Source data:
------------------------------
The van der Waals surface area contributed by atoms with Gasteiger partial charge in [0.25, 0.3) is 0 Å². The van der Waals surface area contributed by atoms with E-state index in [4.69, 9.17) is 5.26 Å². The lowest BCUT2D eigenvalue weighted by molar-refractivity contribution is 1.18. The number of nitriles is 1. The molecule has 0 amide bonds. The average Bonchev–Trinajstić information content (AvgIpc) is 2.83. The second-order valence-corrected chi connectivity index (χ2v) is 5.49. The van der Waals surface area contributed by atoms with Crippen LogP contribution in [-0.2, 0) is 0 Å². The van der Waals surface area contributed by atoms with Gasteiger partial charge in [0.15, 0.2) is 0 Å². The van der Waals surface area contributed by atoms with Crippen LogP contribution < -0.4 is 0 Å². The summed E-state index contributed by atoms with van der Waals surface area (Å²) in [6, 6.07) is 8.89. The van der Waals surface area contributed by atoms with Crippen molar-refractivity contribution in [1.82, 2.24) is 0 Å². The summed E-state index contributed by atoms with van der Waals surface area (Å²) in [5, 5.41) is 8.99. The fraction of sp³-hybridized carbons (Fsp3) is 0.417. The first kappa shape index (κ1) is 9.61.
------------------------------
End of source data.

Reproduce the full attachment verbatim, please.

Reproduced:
The van der Waals surface area contributed by atoms with Gasteiger partial charge in [0.25, 0.3) is 0 Å². The van der Waals surface area contributed by atoms with E-state index in [4.69, 9.17) is 5.26 Å². The lowest BCUT2D eigenvalue weighted by molar-refractivity contribution is 1.18. The number of nitriles is 1. The molecule has 0 amide bonds. The average Bonchev–Trinajstić information content (AvgIpc) is 2.83. The second-order valence-corrected chi connectivity index (χ2v) is 5.49. The van der Waals surface area contributed by atoms with Crippen LogP contribution in [-0.2, 0) is 0 Å². The van der Waals surface area contributed by atoms with Gasteiger partial charge in [0.15, 0.2) is 0 Å². The van der Waals surface area contributed by atoms with Crippen LogP contribution < -0.4 is 0 Å². The summed E-state index contributed by atoms with van der Waals surface area (Å²) in [6, 6.07) is 8.89. The van der Waals surface area contributed by atoms with Crippen molar-refractivity contribution in [1.82, 2.24) is 0 Å². The summed E-state index contributed by atoms with van der Waals surface area (Å²) in [5, 5.41) is 8.99. The fraction of sp³-hybridized carbons (Fsp3) is 0.417. The first kappa shape index (κ1) is 9.61.